Friday, March 5, 2021

LEVY: Angry residents get few answers about new COVID hotel shelter

LEVY: Angry residents get few answers about new COVID hotel shelter

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Angry residents, already inundated with unsafe activity and lawlessness in the Esplanade area, were assured Thursday night that once the homeless are moved into the new Novotel shelter from encampments, they won’t be roaming the streets wreaking havoc on the community.

In fact, in a community consultation session dominated by more than 20 homeless industry providers, there appeared to be almost no understanding that four hotel/temporary shelters within 800 metres of each other have had a tremendous impact on community safety, making seniors in particular afraid to leave their homes.

The session, hosted by former longtime councillor Joe Mihevc, was held four days before the Novotel shelter is due to open, housing initially 205 residents, mostly coming from what city staff claim is the immediate community of encampments.

Those attending the virtual session were also told some of the residents will be transferred from the 98 Esplanade shelter, which will close in the spring.


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The city’s shelter bureaucrats announced the latest shelter suddenly on a Friday afternoon two weeks ago after I received a tip from a hotel insider that the owners, Silver Hotel Group, had leased the Novotel to the city at $100 per room per night.

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The Novotel is the fourth Silver Hotel Group facility in Toronto to be used as a hotel shelter. The other three include the Bond Hotel on Dundas St. E., and both the Strathcona and Victoria hotels,  which are within 800 metres or less from the Novotel.

There were several pregnant pauses from the team of 20-plus when a series of neighbours — some elderly — raised concerns about feeling unsafe to walk the streets.

A local resident, who has lived and operated a business for 33 years in the neighbourhood, said many in the community are angry about the shelter, having already experienced drug trafficking, unsafe and dirty needles, break-ins and fires from the other three shelters in the area.

This caused Councillor Joe Cressy to lecture the resident about the “hard truths” that need to be confronted in the city.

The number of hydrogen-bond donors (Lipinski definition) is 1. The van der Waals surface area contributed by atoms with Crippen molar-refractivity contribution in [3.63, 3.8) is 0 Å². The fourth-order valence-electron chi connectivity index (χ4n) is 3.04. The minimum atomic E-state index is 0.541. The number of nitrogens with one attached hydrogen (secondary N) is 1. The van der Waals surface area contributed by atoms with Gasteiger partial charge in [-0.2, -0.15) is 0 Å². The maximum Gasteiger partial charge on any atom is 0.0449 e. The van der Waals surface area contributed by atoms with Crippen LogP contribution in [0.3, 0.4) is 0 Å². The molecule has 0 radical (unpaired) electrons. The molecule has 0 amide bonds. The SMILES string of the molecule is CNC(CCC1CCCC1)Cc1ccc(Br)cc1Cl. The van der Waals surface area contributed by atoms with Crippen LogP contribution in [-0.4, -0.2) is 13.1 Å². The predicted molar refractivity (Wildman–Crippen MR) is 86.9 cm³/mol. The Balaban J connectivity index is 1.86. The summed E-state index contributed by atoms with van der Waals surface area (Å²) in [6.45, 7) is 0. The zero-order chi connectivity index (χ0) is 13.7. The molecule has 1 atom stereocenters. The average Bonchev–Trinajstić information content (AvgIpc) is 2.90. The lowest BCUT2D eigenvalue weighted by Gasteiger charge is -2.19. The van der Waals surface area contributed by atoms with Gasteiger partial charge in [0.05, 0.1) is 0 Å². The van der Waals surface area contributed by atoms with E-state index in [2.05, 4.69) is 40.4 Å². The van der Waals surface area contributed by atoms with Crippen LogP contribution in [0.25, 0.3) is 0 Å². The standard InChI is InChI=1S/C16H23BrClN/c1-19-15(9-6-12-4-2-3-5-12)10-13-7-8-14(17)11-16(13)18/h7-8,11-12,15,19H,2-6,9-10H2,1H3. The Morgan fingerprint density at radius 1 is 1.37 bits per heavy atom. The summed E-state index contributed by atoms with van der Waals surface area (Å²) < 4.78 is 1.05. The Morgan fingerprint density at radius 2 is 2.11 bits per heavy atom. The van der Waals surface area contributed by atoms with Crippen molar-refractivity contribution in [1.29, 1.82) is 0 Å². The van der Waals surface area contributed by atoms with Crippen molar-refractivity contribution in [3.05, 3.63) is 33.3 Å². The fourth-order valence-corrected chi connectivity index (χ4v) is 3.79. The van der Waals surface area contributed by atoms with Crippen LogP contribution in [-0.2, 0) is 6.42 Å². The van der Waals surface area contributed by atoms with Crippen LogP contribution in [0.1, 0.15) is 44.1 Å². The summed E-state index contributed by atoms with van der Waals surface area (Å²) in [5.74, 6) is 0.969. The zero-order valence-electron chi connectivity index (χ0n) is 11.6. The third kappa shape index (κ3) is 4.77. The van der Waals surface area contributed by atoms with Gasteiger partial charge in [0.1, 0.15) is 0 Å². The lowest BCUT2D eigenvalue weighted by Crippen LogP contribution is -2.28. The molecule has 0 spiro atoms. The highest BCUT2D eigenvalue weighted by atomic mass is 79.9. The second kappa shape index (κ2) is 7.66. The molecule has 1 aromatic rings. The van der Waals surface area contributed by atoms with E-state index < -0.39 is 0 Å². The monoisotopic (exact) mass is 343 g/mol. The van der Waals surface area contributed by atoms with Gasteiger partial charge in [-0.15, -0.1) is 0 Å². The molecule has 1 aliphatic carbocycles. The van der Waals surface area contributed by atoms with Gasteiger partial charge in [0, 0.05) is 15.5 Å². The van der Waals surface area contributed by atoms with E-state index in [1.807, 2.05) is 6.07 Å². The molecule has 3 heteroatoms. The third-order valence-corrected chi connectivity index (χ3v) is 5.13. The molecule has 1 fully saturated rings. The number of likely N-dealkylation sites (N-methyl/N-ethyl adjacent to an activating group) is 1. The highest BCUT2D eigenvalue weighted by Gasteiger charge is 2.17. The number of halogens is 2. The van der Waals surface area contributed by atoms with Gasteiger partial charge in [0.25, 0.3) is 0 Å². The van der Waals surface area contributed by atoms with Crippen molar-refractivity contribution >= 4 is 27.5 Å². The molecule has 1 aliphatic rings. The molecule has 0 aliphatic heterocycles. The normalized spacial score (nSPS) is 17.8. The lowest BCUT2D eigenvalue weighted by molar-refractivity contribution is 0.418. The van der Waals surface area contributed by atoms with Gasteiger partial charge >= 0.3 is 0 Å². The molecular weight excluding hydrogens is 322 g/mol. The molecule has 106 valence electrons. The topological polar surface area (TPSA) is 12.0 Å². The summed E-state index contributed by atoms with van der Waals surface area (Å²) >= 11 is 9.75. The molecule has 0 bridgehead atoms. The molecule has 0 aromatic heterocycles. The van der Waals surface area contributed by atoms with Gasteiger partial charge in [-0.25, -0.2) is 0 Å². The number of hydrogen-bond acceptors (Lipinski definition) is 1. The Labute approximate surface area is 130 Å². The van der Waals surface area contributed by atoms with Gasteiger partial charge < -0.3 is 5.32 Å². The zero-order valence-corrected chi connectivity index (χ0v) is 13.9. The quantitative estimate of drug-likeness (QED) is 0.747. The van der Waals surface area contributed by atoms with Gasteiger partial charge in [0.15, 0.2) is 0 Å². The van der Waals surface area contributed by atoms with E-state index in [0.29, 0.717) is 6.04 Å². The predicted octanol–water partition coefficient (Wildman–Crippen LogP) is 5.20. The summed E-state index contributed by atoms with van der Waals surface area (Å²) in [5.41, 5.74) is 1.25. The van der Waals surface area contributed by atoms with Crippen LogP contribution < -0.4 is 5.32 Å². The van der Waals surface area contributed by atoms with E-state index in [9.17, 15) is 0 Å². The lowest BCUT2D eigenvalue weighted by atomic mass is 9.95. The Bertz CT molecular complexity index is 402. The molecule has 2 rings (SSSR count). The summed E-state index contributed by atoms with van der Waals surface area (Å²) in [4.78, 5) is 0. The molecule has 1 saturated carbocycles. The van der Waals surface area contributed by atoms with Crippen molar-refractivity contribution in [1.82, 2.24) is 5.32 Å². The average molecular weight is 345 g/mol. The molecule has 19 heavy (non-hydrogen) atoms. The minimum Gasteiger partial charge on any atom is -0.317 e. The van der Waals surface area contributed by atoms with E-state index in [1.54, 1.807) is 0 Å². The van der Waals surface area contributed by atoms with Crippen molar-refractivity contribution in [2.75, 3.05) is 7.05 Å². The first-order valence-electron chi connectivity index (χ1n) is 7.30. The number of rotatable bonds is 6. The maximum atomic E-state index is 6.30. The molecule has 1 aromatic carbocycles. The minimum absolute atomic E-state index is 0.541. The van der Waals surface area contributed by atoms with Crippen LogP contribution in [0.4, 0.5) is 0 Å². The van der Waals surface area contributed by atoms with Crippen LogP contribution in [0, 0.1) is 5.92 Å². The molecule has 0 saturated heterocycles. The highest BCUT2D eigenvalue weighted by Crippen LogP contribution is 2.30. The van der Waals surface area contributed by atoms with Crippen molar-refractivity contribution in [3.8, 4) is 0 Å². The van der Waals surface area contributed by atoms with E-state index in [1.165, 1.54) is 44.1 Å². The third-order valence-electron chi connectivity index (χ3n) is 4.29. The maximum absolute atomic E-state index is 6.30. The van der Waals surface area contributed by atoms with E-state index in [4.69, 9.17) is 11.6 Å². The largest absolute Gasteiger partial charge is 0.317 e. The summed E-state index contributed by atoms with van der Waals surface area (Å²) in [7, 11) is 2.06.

“In recent decades the gap between those doing really well and the homeless is growing … we have to do a better job of taking care of the most vulnerable,” he said. “We have to protect and care for the most vulnerable and build livable neighbourhoods. It can’t be either/or.

We have to do the hard work together,” he added.


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But another resident, who called himself Mr. H, made it clear it is either/or.

He said since the 98 Esplanade shelter opened last year they’ve seen violence and drug use, they’ve been yelled at and no longer feel safe taking their dog out at a night.

He reminded city staff that the St. Lawrence Market area is a hub of tourism.

“It’s an idiotic and thoughtless decision,” he said, noting the city staff “put a nail in the coffin of a restaurant industry already bleeding out.”

Mihevc cut him off, indicating he was being “disrespectful.”

Councillor Kristyn Wong-Tam responded that they had no choice due to the rash of encampments around the city

“I too am angry that we are all facing this situation of poverty and homelessness,” she said.

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While the shelter providers insisted they will be providing 24/7 Community Safety teams to patrol the neighbourhood, Deirdre said the 98 Esplanade shelter also had safety teams who did very little to stop drunken fights out front at 3 a.m. or later.

When she asked if there would be a curfew at the Novotel shelter, Homes First executive director Patricia Mueller said it was not their plan to have a curfew because they’re trying to “support individuals living in their own housing.”

Justin Lewis, a director with SSHA, said when asked about an exit strategy from the hotel — which is leased until December — that they don’t have a “specific strategy” but are relying on public health to determine the restrictions.

As of Thursday, 120 homeless in eight different shelter locations were COVID-positive, despite the considerable money spent on physical distancing in  shelters.


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